Hurling club points way with e-cigarette ban

In what may be a first, a hurling club has banned the use of electronic cigarettes in its clubhouse.

Sarsfields GAA Club in Glanmire, Co Cork placed signs at the entrance to its bar warning patrons they are not permitted to use e-cigarettes in the main bar, or in the function room bar. The use of e-cigarettes, a notice said, was confined to a dedicated smoking area.

A number of semi-state bodies including Iarnród Éireann, Dublin Bus, and Bus Éireann have already banned the use of e-cigarettes but it’s believed Sarsfields may be the first hurling, or sporting, club in the country to do so.

The club was unavailable for comment yesterday.

However, the move was welcomed by Deputy Jerry Buttimer, who is chairman of the Oireachtas Committee on Health.

“I welcome the club’s ban in light of the fact that there has been no definitive study as of yet on what the potential affects might be of smoking electronic cigarettes,” he said.

Mr Buttimer said sports clubs in particular had a role to play in promoting healthy lifestyles.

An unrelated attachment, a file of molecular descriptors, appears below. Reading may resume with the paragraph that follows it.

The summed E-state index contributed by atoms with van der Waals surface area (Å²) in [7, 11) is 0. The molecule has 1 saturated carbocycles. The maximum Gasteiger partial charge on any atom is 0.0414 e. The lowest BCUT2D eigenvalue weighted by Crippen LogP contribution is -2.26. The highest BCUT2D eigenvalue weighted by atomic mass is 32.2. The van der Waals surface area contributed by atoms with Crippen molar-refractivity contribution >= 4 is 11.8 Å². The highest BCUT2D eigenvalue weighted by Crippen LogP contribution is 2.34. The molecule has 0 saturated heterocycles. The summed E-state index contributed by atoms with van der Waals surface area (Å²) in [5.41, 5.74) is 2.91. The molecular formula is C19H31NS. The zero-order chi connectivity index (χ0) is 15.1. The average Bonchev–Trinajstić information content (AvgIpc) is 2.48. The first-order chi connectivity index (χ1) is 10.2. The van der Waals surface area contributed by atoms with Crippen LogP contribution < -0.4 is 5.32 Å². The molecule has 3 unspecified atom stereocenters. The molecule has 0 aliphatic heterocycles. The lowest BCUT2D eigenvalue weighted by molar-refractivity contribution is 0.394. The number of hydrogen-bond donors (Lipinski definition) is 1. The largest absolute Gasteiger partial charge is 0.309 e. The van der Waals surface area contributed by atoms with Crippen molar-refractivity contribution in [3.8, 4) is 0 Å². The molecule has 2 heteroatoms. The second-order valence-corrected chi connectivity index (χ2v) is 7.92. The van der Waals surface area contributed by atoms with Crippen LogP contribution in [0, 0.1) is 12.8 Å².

“I think at this stage it’s better to err on the side of caution until we see the outcome of such studies,” he said.

E-cigarettes provide a direct nicotine vapour shot to the user and, unlike ordinary cigarettes, don’t contain tar.

The growth in e-cigarette sales in this country has been phenomenal. Sales skyrocketed by 478% last year, generating €7.3m in revenue.

Bob Ryan, chairman of Cork County GAA Board, said he fully supported no smoking bans in clubs but that his organisation was not involved in prohibiting the use of electronic cigarettes.

“We wouldn’t get involved in how clubs run their premises as long as they apply the law of the land. I haven’t heard of this happening in any other club,” Mr Ryan said.

Currently, there are no regulations controlling the sale or advertising of e-cigarettes in Ireland and they are widely available in some shops and online.

However, last month the government said it would move to ban the sale of e-cigarettes to children under 18 years.


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